The spending cuts included "organizational, structural simplification [and] work processes that enable us to focus on the fewer things that deliver the most value," Mr. Lafley said. "In fabric care, for example, they've basically cut about 40% of the initiatives. ... They've focused on the larger-size initiatives and they've been generating a lot more incremental sales, profit and ultimate value."

A P&G spokesman couldn't immediately be reached for comment regarding how much of the savings came from media, though Mr. Daley in August indicated productivity savings this fiscal year would "relate to people, not to advertising spending."

"You should assume these productivity efforts are sustainable going forward," Treasurer Jon Moeller, who will replace Mr. Daley as CFO, said on today's conference call.

P&G's top-line growth last quarter fell short of several competitors that have reported so far, including Reckitt Benckiser, Alberto-Culver Co., Kimberly-Clark Corp. and the consumer business of Johnson & Johnson, which posted organic top-line growth of 6% to 10% last quarter, all of them helped substantially by commodity-fueled price hikes. But Mr. Daley said P&G's 5% rate was still better than the combined 3%-4% value growth in its markets globally.

Beauty products looking good
A bright spot was beauty, whose performance had been a company laggard for more than a year but which posted company-leading 6% organic growth last quarter behind strong global results for hair care, mid-teens growth for Cover Girl and double-digit growth for SK-II, which had struggled since a recall in China nearly two years ago.

Value brands were some of the real stars of the show for P&G last quarter. Luvs saw volume rise a whopping 30% last quarter as U.S. consumers traded down to the brand from Pampers. Gain and the value-priced Basic lines of Bounty and Charmin also saw double-digit growth, though P&G lost 2 share points in U.S. laundry detergents as price-conscious shoppers left Tide for private-label or other value brands.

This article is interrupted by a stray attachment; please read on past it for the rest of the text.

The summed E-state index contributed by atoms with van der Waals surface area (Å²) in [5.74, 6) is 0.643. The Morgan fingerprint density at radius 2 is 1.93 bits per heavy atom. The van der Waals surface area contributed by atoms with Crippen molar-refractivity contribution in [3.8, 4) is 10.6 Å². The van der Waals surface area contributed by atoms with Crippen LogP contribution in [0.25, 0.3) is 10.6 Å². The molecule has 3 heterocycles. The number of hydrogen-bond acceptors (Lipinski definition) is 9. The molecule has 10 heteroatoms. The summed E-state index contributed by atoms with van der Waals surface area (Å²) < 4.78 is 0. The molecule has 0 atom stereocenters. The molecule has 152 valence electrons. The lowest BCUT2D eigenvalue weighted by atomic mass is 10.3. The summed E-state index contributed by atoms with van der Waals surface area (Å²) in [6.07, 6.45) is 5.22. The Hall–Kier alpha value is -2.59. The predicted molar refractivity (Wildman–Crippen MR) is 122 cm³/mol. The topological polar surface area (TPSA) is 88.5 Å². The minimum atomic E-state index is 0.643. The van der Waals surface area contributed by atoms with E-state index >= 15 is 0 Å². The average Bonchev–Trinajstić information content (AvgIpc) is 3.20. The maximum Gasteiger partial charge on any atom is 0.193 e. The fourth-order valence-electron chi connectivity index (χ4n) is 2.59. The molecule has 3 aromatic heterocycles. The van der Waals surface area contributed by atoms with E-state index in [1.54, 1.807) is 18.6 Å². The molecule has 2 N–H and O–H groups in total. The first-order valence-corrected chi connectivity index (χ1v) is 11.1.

Another star for P&G, the coffee business, with organic sales up 7%, is about to be spun off to the J.M. Smucker Co. within the next few weeks.

Organic sales in grooming, including the razor and blade business, were flat, ending a recent run of strong top-line results, as Gillette sales declined in North America overall and Braun sales fell by double digits globally due to an exit from the North American appliance business and falling sales of men's hair-removal products. Duracell also lost about a point of market share to 49% in North America as private-label batteries gained ground.

No price cuts yet
While P&G has seen about $300 million in relief in recent months from what had been a projected $3 billion in commodity cost hikes this year, that's not enough to start rolling back prices yet, Mr. Lafley said. "If commodities really move down in a meaningful way, we'll adjust our pricing," he said. "We've always done that. ... We just don't see it yet, OK? ... We're still looking at the toughest year in this company's history."

Countering that, he said, is stepped-up communication of value messages across multiple brands, including Gillette, Bounty and Luvs, which he described as "fairly hard-hitting, fairly comparative. ... Some of our businesses and brands were a little slow getting to that ... but we're getting there now, and you're going to see a lot of it from us."
In this article:
Most Popular